Today has been like being on vacation.  Not only was today's walk one of the shortest (9.7 miles) but our accommodating host from last night, Gregor Young, delivered our backpacks to our current accommodations, the Perch and Pike Inn in a very out of the way town called Southstoke.  Thus we had a nice leisurely walk without packs.   It was pure luxury. 


Fields of  “mustard" plant which turned out to be grape oil seed, used for bio fuel


It was really convenient to be without packs because the trail was quite different from previous days.  For much of its route it veered away from the river and climbed up into the rising terrain in the North side of the river.  Thus there were some steep pitches that we had to negotiate.  It would have been harder with packs on.  Away from the river, we passed through pastures and fields quite different from those bordering the water.  And for much of the way we were in woods high above the river that could occasionally be seen well below through the trees.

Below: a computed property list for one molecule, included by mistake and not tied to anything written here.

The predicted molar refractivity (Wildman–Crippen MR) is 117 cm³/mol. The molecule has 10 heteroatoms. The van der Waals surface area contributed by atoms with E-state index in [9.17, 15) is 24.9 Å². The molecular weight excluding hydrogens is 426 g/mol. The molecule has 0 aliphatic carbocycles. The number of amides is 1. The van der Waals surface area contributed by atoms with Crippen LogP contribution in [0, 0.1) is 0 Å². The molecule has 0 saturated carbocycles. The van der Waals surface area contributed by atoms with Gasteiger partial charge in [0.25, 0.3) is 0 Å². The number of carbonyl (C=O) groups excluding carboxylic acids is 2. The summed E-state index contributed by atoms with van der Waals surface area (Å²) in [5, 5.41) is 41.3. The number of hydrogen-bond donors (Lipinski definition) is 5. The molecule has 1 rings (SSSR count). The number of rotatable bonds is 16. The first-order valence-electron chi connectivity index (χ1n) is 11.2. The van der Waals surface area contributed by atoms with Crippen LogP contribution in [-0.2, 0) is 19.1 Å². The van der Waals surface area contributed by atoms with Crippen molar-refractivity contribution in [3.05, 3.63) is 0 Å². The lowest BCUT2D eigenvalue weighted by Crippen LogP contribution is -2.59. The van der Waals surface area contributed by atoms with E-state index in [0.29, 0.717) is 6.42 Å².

After Pangborne, the trail climbed up into the hills on the

North Bank.  The river was occasionally in view below.


On the way, we went through a large public park in Pangborn.  It was a surprise to see the amount of rubbish left behind by the Good Friday holiday outings of yesterday.  Very un-British, we thought.


We stopped for lunch in Goring, a lovely Thames-side village after about 7.5 miles and less than 2 miles from our final destination.  The river-side hotel was chock full of holiday people.  We had a nice lunch and terrible service from the overworked staff.


After Goring, we made a slight deviation from the Thames Path in order to reach our accommodations which are on the opposite side of the river.  There is a similar national trail on the opposite bank called the Ridgeway trail.  We will continue on this trail tomorrow morning a few miles to Wallingford when we will cross over the river and rejoin the Thames Path.


The Perch and Pike is a funny little place, a typical English pub/inn, very old, Tudor style architecture, small rooms.  It has the major advantage of also having a restaurant where we shall eat at 8pm this evening.  The lady behind the desk who showed us to our room said she is also the chef, so we shall see how things go.


Outside the Perch and Pike PUB and B&B


Because of the short walk, we arrived here earlier than usual which has given us some time for reflection on topics that merit sharing.